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Who was Cassandra?


  • In the Iliad, she is described as the loveliest of the daughters of Priam (King of Troy), and gifted with prophecy. The god Apollo loved her, but she spurned him. As a punishment, he decreed that no one would ever believe her. So when she told her fellow Trojans that the Greeks were hiding inside the wooden horse...well, you know what happened.

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November 18, 2013

Comments

Ah, this brings back memories, Beth! Looking forward to more photos...

Beautiful glimpses, Beth. Thank you.

You are making me hungry.

Was about to pounce on the foie gras, but have enough feel for French to be soothed by the fine print.

So when are you going back to the chocolate place?

People really do look as if they are bracing for winter! One thing I would love to have here is some of those apples. But apples have lost most of their goodness by the time they get to us out here. We can't grow them.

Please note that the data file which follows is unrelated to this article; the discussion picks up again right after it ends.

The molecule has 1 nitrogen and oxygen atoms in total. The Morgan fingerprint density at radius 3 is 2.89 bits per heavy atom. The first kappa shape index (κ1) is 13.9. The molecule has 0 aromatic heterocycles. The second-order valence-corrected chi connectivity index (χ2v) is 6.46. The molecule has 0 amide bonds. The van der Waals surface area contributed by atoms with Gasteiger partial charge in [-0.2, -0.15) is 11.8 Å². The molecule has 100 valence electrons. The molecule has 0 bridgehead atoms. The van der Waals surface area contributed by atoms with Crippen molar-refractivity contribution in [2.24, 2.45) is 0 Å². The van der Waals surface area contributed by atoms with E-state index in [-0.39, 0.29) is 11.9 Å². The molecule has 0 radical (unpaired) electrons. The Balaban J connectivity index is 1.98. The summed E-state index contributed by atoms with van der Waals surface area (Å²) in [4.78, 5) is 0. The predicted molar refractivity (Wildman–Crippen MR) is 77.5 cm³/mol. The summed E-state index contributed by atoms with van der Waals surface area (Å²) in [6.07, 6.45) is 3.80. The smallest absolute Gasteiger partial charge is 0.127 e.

I'm curious why if "street photography is not really legal" and you're not sure if one of your subjects wanted to be photographed why you chose to post the pictures on a public blog?

Street photography not legal under French law? I had no idea. What strangeness! I watched a friend taking photographs with her phone at a circus performance recently. It was clearly not allowed, but she did it so discreetly that no-one saw, and the results were extremely good. I think that cameras have become so tiny, and so capable of working in low lights, that any 'rules' about the use of them will eventually become redundant. We are in the world of the internet, and images are the currency of the day. I think it marvellous too, that in so many public galleries these days, the rules on taking photographs have been swept aside... as long as flash isn't used. I wrote at the Artlog recently of a Jan Svankmajer exhibition in Brighton where photography was allowed, and what a pleasure it was to make images of work I so admire.

I love that cat. What gravitas!

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